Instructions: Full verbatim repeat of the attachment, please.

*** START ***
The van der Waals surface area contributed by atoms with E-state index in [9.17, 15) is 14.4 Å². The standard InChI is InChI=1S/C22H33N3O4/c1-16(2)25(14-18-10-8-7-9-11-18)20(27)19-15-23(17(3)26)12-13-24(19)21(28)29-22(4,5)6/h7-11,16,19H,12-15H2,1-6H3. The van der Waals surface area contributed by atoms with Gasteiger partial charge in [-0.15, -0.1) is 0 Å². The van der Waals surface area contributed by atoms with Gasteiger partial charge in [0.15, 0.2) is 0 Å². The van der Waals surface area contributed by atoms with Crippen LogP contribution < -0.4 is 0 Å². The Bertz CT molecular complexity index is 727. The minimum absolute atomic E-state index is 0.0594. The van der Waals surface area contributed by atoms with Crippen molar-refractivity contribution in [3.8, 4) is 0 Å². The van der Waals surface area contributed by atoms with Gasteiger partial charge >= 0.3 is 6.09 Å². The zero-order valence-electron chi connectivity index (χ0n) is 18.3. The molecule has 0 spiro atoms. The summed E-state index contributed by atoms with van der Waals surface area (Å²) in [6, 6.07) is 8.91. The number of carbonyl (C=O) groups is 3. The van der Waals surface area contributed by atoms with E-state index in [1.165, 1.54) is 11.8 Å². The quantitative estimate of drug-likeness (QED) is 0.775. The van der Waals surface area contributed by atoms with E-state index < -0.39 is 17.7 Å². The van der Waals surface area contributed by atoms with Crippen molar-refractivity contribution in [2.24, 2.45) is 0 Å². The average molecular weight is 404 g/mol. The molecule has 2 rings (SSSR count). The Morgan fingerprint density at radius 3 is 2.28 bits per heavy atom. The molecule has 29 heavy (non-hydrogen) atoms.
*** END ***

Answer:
The van der Waals surface area contributed by atoms with E-state index in [9.17, 15) is 14.4 Å². The standard InChI is InChI=1S/C22H33N3O4/c1-16(2)25(14-18-10-8-7-9-11-18)20(27)19-15-23(17(3)26)12-13-24(19)21(28)29-22(4,5)6/h7-11,16,19H,12-15H2,1-6H3. The van der Waals surface area contributed by atoms with Gasteiger partial charge in [-0.15, -0.1) is 0 Å². The van der Waals surface area contributed by atoms with Gasteiger partial charge in [0.15, 0.2) is 0 Å². The van der Waals surface area contributed by atoms with Crippen LogP contribution < -0.4 is 0 Å². The Bertz CT molecular complexity index is 727. The minimum absolute atomic E-state index is 0.0594. The van der Waals surface area contributed by atoms with Crippen molar-refractivity contribution in [3.8, 4) is 0 Å². The van der Waals surface area contributed by atoms with Gasteiger partial charge >= 0.3 is 6.09 Å². The zero-order valence-electron chi connectivity index (χ0n) is 18.3. The molecule has 0 spiro atoms. The summed E-state index contributed by atoms with van der Waals surface area (Å²) in [6, 6.07) is 8.91. The number of carbonyl (C=O) groups is 3. The van der Waals surface area contributed by atoms with E-state index in [1.165, 1.54) is 11.8 Å². The quantitative estimate of drug-likeness (QED) is 0.775. The van der Waals surface area contributed by atoms with E-state index < -0.39 is 17.7 Å². The van der Waals surface area contributed by atoms with Crippen molar-refractivity contribution in [2.24, 2.45) is 0 Å². The average molecular weight is 404 g/mol. The molecule has 2 rings (SSSR count). The Morgan fingerprint density at radius 3 is 2.28 bits per heavy atom. The molecule has 29 heavy (non-hydrogen) atoms.